Penning trap


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Penning trap

[′pen·iŋ ‚trap]
(engineering)
A device for trapping electrons and isolating single electrons, consisting of a large, homogeneous magnetic field plus a superimposed weak parabolic electric potential created by a positive charge + Q on a ring electrode and two negative charges -Q /2 each on two cap electrodes.
References in periodicals archive ?
The group's method for directly measuring the magnetic moment of a particle is based on the fact that a proton in a Penning trap aligns its spin with the trap's magnetic field.
Called a Penning trap, it operates at the temperature of 4 degrees Kelvin (452.
Stefan Ulmer, a particle physicist at RIKEN in Wako, Japan, and colleagues analyzed antiprotons and negative hydrogen ions (a proton plus two electrons) one by one inside an instrument called a Penning trap.
They found that as particles circled inside the Penning trap, gravity acted on protons and antiprotons with the same strength, just as Einstein's theory predicts.
Developed by Biercuk and colleagues, the device consists of a few dozen beryllium ions in a device called a Penning trap.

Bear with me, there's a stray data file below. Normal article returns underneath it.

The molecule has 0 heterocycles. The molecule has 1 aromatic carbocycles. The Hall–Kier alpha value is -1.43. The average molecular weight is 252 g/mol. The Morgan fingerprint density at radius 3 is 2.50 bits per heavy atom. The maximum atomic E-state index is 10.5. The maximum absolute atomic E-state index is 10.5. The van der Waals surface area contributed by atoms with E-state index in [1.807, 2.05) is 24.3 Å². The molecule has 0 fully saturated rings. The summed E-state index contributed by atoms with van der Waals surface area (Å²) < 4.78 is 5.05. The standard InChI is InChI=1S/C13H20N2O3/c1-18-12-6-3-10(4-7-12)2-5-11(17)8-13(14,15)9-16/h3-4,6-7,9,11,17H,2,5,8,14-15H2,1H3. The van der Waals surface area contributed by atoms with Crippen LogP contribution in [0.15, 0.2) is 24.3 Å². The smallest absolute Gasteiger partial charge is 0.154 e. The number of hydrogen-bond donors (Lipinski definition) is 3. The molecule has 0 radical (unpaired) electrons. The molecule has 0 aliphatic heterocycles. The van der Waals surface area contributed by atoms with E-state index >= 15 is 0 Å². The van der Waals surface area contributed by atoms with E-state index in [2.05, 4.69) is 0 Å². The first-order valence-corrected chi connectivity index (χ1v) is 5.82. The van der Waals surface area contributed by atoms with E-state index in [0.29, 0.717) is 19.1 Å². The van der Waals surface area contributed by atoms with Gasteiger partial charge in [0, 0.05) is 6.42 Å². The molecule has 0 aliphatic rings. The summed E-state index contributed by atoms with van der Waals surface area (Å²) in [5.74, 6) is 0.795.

The most-advanced instrument for high-accuracy mass determinations is the Penning trap using the fundamental techniques of cooling and storing.
Ulmer and his team used a device called a Penning trap to improve on previous magnetic moment measurements for the proton.
To make the mass measurement, the team used a device called a Penning trap, which employs electric and magnetic fields to confine atoms.
The so-called Paul trap and its cousin, the Penning trap, play an important role in modern spectroscopy.
Such a crystal, confined in a Penning trap with its rotation locked to a rotating electric field, has potential applications in atomic frequency standards and quantum logic.
One experiment aimed at doing that at the CERN laboratory in Geneva, Switzerland, has managed to capture antiprotons in a device called a Penning trap and hold them for periods of up to 10 minutes.
In order to make their measurements, the researchers used protons generated by CERN's antiproton decelerator and placed them in Penning traps, which use a strong magnetic field to trap particles.